This week I began collaborating with glassblowing artist and student Kenny Galusha to explore dynamic lighting in hand-blown glass. At first, Kenny had a nice, uniform frosted glass “coral bowl” piece that we both thought would be worth adding some lighting too. Pretty soon we were sticking my LED circuit under and into whatever random glass pieces he had in the studio and quickly found some really pleasant surprises. There is still much to explore for us both, but here is a look at what one week of fun collaboration looks like!
I knew that having a compact, easily-workable RGB LED circuit would be pretty useful for this work, so I spent an evening whipping up a 3W RGB LED driver with a custom Arduino-compatible ExtraCore RST and a ULN2003. I loaded the Arduino board with my favorite color washing sketch and wired up a 7805 regulator to accommodate for my slightly overpowered wall wart power supply. I soldered and twisted together extra long wires between the RGB LED and the driver to make the LED more maneuverable in small spaces and keep its orientation better.
Kenny’s first piece was a hollow, clear “bowl” of coral-like shapes attached to it which had been uniformly sandblasted to produce the frosted white appearance. The idea was that the entire piece would act like a lamp shade, diffusing any light coming in through a hole in the bottom throughout the entire piece. While this did work really well and looked great, Kenny pointed out some things he wanted to experiment with further.
When I brought the light bug circuit into the studio to show Kenny, he thought it might be fun to try illuminating some of the other pieces he had laying around. At first glance, without any lighting, these pieces seem to be pretty benign due to sandblasting. Turns out, once you apply some high-power LED action these suckers come to life! One of the best unexpected attributes of these experiments was how the different pigments of glass coloring react to different wavelengths of light. The surface forms appear to dissolve and melt together when certain colors of light are applied, something that got us both very excited.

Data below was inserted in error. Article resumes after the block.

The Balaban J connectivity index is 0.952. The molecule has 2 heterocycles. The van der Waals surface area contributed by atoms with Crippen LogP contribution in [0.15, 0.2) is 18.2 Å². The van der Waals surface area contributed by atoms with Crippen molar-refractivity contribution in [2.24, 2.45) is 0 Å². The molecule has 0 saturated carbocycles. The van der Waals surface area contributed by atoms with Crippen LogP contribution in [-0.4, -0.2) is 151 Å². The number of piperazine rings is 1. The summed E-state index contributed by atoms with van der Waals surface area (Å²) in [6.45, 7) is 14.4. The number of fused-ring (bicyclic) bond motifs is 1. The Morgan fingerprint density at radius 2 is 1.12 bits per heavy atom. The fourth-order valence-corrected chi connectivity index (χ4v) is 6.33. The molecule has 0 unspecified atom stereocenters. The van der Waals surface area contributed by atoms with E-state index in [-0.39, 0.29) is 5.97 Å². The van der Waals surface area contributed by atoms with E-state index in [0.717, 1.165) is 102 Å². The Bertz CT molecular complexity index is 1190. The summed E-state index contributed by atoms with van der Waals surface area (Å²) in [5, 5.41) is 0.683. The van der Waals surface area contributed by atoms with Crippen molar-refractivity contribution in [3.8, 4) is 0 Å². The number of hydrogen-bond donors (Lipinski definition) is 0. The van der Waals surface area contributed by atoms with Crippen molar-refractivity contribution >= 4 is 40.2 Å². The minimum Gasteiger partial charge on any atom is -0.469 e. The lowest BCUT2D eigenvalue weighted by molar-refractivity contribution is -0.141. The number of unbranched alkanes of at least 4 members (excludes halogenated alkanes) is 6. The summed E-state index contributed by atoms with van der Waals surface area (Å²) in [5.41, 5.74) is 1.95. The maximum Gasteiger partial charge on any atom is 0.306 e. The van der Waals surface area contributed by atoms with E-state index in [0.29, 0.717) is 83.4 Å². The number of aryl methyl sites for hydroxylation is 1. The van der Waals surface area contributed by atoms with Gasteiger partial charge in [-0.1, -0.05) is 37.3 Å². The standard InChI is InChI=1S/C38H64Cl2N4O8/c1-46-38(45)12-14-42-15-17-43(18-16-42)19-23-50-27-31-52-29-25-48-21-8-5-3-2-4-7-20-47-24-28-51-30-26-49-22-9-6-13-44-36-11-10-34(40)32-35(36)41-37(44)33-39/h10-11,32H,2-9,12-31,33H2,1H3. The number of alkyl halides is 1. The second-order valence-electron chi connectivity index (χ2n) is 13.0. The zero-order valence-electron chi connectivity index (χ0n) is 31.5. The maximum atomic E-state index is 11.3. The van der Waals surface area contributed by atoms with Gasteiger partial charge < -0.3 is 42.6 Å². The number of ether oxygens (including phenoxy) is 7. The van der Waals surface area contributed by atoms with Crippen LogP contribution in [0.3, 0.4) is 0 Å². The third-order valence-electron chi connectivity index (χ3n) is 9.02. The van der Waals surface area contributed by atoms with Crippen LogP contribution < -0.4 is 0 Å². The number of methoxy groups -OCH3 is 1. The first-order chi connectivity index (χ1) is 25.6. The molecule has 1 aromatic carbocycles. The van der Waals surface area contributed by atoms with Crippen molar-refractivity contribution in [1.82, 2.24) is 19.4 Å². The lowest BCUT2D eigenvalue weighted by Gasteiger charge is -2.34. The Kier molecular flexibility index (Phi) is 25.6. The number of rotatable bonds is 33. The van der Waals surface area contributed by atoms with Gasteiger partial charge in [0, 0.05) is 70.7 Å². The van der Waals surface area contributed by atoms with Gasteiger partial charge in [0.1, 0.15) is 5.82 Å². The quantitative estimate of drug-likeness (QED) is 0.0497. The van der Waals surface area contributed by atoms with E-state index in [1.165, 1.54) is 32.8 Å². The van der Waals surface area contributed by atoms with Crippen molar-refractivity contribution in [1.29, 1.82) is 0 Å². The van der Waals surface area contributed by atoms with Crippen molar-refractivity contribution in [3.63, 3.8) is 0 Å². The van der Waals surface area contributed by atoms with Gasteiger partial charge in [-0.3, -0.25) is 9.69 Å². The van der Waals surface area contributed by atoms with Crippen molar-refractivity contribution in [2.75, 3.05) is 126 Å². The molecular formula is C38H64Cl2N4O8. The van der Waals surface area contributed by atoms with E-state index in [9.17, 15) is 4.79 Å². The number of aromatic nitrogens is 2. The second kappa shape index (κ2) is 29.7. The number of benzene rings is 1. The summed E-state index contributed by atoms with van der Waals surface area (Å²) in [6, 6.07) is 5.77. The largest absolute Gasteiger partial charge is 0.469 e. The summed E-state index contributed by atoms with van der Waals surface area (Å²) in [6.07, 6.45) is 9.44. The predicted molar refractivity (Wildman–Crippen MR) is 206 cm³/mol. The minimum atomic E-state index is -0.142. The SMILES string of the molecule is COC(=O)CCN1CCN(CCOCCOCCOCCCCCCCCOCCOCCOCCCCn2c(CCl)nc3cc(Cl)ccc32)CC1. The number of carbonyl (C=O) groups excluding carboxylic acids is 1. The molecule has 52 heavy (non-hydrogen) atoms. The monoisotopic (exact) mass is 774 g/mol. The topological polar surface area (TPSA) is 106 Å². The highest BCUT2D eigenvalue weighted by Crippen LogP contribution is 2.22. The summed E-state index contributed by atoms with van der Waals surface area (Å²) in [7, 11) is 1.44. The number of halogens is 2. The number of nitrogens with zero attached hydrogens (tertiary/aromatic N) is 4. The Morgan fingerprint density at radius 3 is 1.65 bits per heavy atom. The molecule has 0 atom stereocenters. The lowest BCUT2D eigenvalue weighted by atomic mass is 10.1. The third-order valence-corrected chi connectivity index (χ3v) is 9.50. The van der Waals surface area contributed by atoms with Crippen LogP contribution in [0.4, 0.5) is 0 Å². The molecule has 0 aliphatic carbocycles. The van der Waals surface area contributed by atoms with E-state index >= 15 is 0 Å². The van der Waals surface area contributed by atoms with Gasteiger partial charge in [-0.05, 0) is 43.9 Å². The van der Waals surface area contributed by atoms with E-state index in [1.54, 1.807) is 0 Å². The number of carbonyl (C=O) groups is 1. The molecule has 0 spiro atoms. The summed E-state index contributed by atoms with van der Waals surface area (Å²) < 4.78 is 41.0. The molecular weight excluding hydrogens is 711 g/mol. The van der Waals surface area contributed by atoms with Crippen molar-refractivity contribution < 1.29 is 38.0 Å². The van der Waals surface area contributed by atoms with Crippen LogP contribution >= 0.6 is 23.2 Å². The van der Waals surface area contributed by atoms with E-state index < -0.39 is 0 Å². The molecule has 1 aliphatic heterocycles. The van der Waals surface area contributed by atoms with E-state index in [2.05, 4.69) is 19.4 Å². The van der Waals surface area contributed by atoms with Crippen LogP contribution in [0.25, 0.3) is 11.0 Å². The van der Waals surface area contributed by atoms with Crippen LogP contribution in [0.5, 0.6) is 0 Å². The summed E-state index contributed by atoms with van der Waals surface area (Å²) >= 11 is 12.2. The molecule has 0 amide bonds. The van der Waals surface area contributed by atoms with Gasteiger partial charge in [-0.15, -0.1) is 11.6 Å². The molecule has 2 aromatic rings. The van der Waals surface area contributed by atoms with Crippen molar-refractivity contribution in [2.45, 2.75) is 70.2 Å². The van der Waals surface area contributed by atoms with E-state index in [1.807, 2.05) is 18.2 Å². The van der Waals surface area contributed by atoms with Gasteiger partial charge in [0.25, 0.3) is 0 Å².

Experiment #2 on Flickr: http://www.flickr.com/photos/zenwebb/sets/72157631915014620/
Experiment #3 on Flickr: http://www.flickr.com/photos/zenwebb/sets/72157631915038748/
On Thursday, Kenny decided to create a piece containing multiple interesting features so we could experiment with multiple forms and coloring patterns. The overall piece lit up very well, but it was the smaller individual features that really caught my eye. Here is what the complete piece looks like lit up:
You’ll notice there are different shapes attached to the surface of the main body. Each of them are joined onto the base with clear connections, with the theory being that light will want to “flood” into these small features through the connections. However, the features just weren’t light up as brightly as I was expecting, so I tried pressing the RGB LED directly up to each feature for fun. The result blew me away, so I just HAD to make a few videos of the separate features light up directly. Starting with my favorite: